Morgan Spurlock sued over sexual misconduct admission
The Super Size Me creator had been scheduled to make a series about issues affecting women.
Super Size Me’s Morgan Spurlock has been sued over his admission of sexual harassment and misconduct.
Turner Entertainment Networks (TEN) filed a lawsuit against Spurlock in Los Angeles on Tuesday, claiming his confession scuppered a project about women’s issues they were due to make together.
The network claimed that repeated attempts to get back funds transferred to co-defendant Warrior Poets, Spurlock’s production company he stepped down from, have been met with “radio silence”.
I am Part of the Problem— Morgan Spurlock (@MorganSpurlock) December 14, 2017
Lawyers for TEN accuse Spurlock, 47, of breaching a contract by admitting sexual misconduct and by failing to return the funds.
The US film-maker in December announced he was “part of the problem” in a Twitter post detailing past sexual harassment and infidelity in the wake of the Harvey Weinstein scandal.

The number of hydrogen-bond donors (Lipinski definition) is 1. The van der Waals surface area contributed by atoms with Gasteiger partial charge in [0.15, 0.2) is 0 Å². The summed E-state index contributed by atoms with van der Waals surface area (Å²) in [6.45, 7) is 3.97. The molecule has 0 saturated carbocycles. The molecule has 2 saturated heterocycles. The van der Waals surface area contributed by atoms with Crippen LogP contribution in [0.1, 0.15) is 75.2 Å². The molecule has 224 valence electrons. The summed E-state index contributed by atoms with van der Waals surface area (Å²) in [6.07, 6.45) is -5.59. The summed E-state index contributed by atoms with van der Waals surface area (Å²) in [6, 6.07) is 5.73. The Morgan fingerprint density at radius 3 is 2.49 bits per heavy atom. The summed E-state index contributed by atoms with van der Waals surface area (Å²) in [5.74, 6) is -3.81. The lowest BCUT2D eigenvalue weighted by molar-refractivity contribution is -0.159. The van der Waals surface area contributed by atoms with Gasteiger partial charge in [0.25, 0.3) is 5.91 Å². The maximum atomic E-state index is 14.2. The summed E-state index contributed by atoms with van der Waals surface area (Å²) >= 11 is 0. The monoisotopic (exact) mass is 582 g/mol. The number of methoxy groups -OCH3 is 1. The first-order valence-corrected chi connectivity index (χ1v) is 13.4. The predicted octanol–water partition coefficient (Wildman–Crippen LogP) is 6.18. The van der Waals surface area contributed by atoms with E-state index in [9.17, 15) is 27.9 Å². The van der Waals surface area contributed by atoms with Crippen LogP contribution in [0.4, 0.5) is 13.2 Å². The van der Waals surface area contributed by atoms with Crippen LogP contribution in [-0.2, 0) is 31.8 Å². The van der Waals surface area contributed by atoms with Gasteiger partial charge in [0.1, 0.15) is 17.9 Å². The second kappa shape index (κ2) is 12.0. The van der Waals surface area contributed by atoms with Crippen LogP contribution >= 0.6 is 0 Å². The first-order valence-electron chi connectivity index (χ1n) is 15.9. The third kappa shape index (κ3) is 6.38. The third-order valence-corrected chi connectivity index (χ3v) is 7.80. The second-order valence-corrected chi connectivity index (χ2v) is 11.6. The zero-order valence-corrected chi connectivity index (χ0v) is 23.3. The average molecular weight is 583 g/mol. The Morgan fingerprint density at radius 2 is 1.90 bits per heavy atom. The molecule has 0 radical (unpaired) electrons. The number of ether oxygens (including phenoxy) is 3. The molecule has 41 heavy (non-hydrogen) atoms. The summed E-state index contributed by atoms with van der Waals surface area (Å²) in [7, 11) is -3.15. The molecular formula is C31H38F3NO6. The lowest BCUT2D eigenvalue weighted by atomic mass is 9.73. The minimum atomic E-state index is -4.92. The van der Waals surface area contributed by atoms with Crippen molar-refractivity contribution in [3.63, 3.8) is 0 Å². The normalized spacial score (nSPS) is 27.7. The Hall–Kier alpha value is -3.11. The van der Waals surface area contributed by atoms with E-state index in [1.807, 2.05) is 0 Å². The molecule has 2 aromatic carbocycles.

He recounted a sexual encounter during his time at university which he believed was consensual, but the woman believed was rape.
He also admitted paying a settlement to a woman at his office who he addressed as “hot pants” or “sex pants”.
YouTube Red dropped his sequel, Super Size Me 2 Holy Chicken!, after the admission.
The sum allegedly being held by Warrior Poets was not openly disclosed in the lawsuit, with part of it being under seal.
TEN said Warrior Poets was due to produce a series called “Who Rules The World?”, which would focus on the “most divisive and complicated issues facing women today” including their experiences in the workplace.
The network also asked the judge to order an injunction on the bank account to prevent funds being “depleted”.
“Under information and belief, due to Spurlock’s Twitter confession and the resulting fall-out from the admissions, Warrior Poets is having serious internal problems and may not have the funds to compensate TEN for the breach of contract,” lawyer Neal Levin wrote.
Spurlock, also known for directing One Direction documentary This Is Us, said he was “seeking help” and hoped to be part of the solution by admitting his wrongdoings.